With the cold weather coming, many of us want to put on our coziest pair of pajamas, and never leave bed. Put on a good Netflix show, curl up with a book, light a candle and hibernate all winter long. However, as much as we want to just relax in the winter, ironically the winter can negatively impact our sleep. The colder air, lack of light, and an increase in sugary goodies around the holidays all play a role. Keep reading to see how the winter season may be affecting your sleeping pattern.
Lack of Light
With the clocks turned back after daylight savings, and the days getting shorter and shorter as we near the winter solstice, the daylight we see just keeps decreasing. The lack of light in the winter can have a big effect on the time and quality of your sleep. Light impacts the pituitary, which secretes melatonin, helping to regulate the body’s sleep cycles. This lack of light can make the body produce more melatonin, making you feel tired and sluggish, and even a sort of “seasonal depression.”
Cold temperatures, and stormy whether inevitably force us to crank the heat up. Not only is this increasing your utility bills immensely, but it can also have negative effects on your sleep quality. Although cold air can affect melatonin production and disrupt the sleep cycle, air that is too dry and warm can have its complications, too. It can cause the body’s mucous membranes to dry out and make the body more susceptible to seasonal illnesses such as the common cold or flu.
While most of us are probably concerned with our “bathing suit bod” during the summer, we tend to let go and let ourselves indulge during the winter and especially around the holidays. From Thanksgiving through Christmas, we can get into of cycle of binging on dense carbohydrates and sugary treats. These types of foods have an impact on your hormone levels associated with your metabolism. This can disrupt your sleep cycle, which can lead us to crave these foods even more, creating a vicious cycle.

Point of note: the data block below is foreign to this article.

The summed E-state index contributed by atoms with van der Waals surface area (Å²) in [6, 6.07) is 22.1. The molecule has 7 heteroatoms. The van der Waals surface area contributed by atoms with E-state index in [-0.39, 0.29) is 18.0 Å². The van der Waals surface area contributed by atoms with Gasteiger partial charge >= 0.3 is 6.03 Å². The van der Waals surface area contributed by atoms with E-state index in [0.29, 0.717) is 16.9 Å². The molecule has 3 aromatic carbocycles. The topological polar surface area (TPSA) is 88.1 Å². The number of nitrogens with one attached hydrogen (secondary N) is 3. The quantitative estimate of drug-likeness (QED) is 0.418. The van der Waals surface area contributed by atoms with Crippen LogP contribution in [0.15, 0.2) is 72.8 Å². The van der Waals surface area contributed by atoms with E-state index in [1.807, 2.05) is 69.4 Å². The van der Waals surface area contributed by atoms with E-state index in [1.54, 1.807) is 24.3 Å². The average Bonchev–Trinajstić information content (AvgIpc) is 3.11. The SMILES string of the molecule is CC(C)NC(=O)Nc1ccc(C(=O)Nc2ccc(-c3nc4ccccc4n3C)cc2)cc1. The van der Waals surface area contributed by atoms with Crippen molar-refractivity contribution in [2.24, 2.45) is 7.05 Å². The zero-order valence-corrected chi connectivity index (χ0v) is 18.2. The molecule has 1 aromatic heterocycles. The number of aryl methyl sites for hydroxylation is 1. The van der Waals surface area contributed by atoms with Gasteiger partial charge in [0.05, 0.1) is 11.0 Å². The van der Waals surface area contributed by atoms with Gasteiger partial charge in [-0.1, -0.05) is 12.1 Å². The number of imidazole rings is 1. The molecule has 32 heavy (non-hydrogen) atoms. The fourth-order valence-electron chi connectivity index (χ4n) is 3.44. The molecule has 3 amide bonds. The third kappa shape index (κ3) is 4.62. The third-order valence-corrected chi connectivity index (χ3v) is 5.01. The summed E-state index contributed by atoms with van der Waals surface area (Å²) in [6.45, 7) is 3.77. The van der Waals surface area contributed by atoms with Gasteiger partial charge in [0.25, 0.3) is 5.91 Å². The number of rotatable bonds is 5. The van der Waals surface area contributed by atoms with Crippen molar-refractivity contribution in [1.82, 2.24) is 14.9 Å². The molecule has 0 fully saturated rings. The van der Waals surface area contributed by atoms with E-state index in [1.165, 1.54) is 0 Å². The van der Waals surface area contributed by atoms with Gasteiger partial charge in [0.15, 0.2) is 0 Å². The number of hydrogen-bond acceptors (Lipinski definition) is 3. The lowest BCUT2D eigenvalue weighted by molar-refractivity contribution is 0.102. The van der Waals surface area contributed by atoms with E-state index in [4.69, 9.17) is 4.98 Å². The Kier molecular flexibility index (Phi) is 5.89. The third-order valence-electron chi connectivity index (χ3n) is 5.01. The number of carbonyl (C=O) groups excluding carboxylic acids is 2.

Siesta’s Tips for Sleeping Better This Winter
Most studies have shown that adults need between 7-9 hours of sleep each night, and not getting this amount can have some pretty Detrimental effects. Follow our tips to get an optimal night’s sleep all winter long:
Set a routine- It can be tempting to stay in bed all day, but don’t let yourself! If your alarm goes off at 7am during the week, don’t sleep in until 1pm on the weekends. Pick a schedule and stick to it!
Set the thermostat to a comfortable temperature, not too cold but not so hot that the air becomes dry and stuffy.
Get some light exposure every day- If you work in an office all day with a lack of windows, make sure you still get outside for a bit during the day to see some sunlight! Go for a walk on lunch break, or offer to do the afternoon coffee run.